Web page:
The picture of the youngsters, mainly Jeff, were prima (a favorite German expression, virtually slang to them) and I’ve enjoyed them by myself and with all of my friends. I’d love to blow up the negatives of Jeff on his bike and kneeling on his wagon. How’s about sending me the negatives for a try? And how’d you like 8” x 10” enlargements of ‘em?

Thanks for the supplementary birthday greetings which reached me just a week after your cable. I’m glad to have both evidences that you were thinking of me on that miserable day which rung the gong on another round with the old man with the hourglass. I’d like to trade in the old model for a new streamlined 1947 model, but halt, lame and blind though I may be I still seem to be getting something of a kick out of this mortal existence. Golly, I’d like to go from here to Japan for a year or two and see what it is like on the under side of the world. How about coming with me and writing up the story of the new East for Life? But the way I feel now, we wouldn’t fly. Two of my good friends here lost their families in that horrible Newfoundland crash and, tho I may go by air, I want my family to stick to surface travel for awhile yet – or until they have radar and all of the other gadgets installed and working perfectly in the commercial planes.

Yours was a fine letter, sweet, and gave me lots of sound news to chew on. But what a shame you’ve had so much sickness – I hope it is all out of your systems now and that it won’t be necessary for you to see the doctors again all winter. But you can’t do it by getting tired out. Sure, I want letters from you, as many as I can get, but not at the expense of rest and healthy recreation. —- It sounds, however, as though you had made good use of your time, Rog, and the house must be shining like a new dollar by this time. And you seem to have been doing your share of entertaining and being entertained, too, in your “spare” time. Go to it and God bless you, you’ll only live once, but for Pete’s sake don’t tie down the safety valve – and take it easy when the danger signal appears. Congratulations on achieving the position of a writer on the “Life” staff, Rog, I’ll be looking for your name coupled with all of the other celebrities in the line up, and will be proud to see it rise higher and higher as genius is recognized and Roger Horatio Alger Garrison forges ahead. Strength to your elbow, son, and may you never run out of ink and ideas. I’m waiting now with great interest to the next word of the progress of Lucy Thurston. And congratulations on the raise – I’m quite sure you can make good use of money in that strange land where cigarettes are not the medium of exchange. (Cigarettes, by the way, have gone down – they are only worth 45 barter units per carton now instead of 95. What we need is a good, healthy inflation). — I’m glad that you’ve weaned Dick, sweet, I’m sure that, along with everything else it has been too much of a drain on your strength to have to provide nourishment for two during the past seven months. There are darned few girls who can do that these days.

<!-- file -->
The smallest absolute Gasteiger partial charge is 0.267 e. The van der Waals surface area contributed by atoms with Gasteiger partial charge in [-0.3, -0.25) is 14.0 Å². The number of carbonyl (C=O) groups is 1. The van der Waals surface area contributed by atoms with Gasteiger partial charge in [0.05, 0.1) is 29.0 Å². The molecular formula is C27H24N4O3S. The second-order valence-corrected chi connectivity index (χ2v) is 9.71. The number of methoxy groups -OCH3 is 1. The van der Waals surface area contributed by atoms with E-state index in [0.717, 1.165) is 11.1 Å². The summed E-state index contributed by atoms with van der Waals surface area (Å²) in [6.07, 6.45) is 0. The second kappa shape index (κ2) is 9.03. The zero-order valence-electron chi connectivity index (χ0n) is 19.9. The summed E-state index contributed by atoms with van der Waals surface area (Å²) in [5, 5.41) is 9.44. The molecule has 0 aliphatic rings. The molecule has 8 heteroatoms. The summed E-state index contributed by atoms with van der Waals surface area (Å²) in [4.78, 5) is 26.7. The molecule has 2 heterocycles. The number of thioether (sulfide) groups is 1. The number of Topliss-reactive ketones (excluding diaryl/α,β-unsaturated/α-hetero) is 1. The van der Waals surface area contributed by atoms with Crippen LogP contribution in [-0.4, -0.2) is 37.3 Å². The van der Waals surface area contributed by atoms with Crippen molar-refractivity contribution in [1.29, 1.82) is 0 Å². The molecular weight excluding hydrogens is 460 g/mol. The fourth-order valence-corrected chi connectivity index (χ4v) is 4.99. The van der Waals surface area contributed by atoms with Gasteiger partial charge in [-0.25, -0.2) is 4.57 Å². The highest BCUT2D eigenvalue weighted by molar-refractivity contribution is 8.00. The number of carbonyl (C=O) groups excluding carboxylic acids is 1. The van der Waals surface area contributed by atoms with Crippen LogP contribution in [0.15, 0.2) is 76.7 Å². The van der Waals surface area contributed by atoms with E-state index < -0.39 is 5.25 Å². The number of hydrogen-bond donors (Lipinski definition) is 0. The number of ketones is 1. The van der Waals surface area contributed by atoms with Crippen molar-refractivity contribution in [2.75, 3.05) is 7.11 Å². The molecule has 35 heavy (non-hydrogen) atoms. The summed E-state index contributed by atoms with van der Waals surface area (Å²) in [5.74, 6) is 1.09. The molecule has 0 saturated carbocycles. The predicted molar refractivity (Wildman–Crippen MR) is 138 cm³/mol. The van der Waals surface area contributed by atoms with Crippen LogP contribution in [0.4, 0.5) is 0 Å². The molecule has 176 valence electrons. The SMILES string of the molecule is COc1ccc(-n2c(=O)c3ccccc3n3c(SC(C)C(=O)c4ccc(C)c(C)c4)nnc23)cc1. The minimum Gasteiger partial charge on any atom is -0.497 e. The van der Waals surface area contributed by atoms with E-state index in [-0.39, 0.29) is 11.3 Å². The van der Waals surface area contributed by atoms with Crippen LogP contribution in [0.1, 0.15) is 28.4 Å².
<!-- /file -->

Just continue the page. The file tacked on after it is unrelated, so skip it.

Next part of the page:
And that must do for this sitting – more next week, if I’m still able to function. Right now, with things at the office in a nerve-wracking stage, the opportunity to blow off in a social whirl has really been good medicine. My very best love and good wishes, as always,


Dad –